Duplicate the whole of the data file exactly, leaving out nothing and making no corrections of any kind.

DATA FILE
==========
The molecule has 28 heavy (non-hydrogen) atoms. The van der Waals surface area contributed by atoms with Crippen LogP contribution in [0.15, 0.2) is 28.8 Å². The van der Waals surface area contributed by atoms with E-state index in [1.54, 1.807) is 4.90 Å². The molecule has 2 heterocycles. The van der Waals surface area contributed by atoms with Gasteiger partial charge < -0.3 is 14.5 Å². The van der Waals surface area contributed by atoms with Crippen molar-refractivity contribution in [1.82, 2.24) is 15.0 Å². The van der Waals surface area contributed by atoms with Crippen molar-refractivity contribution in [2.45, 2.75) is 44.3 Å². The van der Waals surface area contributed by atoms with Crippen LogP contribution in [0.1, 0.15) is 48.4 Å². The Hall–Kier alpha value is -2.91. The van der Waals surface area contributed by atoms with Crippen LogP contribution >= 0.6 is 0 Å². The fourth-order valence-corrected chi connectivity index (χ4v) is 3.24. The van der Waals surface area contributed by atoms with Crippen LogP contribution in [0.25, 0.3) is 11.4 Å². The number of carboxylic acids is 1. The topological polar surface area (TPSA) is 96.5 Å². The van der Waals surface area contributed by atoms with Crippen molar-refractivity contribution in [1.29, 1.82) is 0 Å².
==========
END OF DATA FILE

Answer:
The molecule has 28 heavy (non-hydrogen) atoms. The van der Waals surface area contributed by atoms with Crippen LogP contribution in [0.15, 0.2) is 28.8 Å². The van der Waals surface area contributed by atoms with E-state index in [1.54, 1.807) is 4.90 Å². The molecule has 2 heterocycles. The van der Waals surface area contributed by atoms with Gasteiger partial charge < -0.3 is 14.5 Å². The van der Waals surface area contributed by atoms with Crippen molar-refractivity contribution in [1.82, 2.24) is 15.0 Å². The van der Waals surface area contributed by atoms with Crippen molar-refractivity contribution in [2.45, 2.75) is 44.3 Å². The van der Waals surface area contributed by atoms with Crippen LogP contribution in [0.1, 0.15) is 48.4 Å². The Hall–Kier alpha value is -2.91. The van der Waals surface area contributed by atoms with Crippen LogP contribution >= 0.6 is 0 Å². The fourth-order valence-corrected chi connectivity index (χ4v) is 3.24. The van der Waals surface area contributed by atoms with Crippen LogP contribution in [0.25, 0.3) is 11.4 Å². The number of carboxylic acids is 1. The topological polar surface area (TPSA) is 96.5 Å². The van der Waals surface area contributed by atoms with Crippen molar-refractivity contribution in [1.29, 1.82) is 0 Å².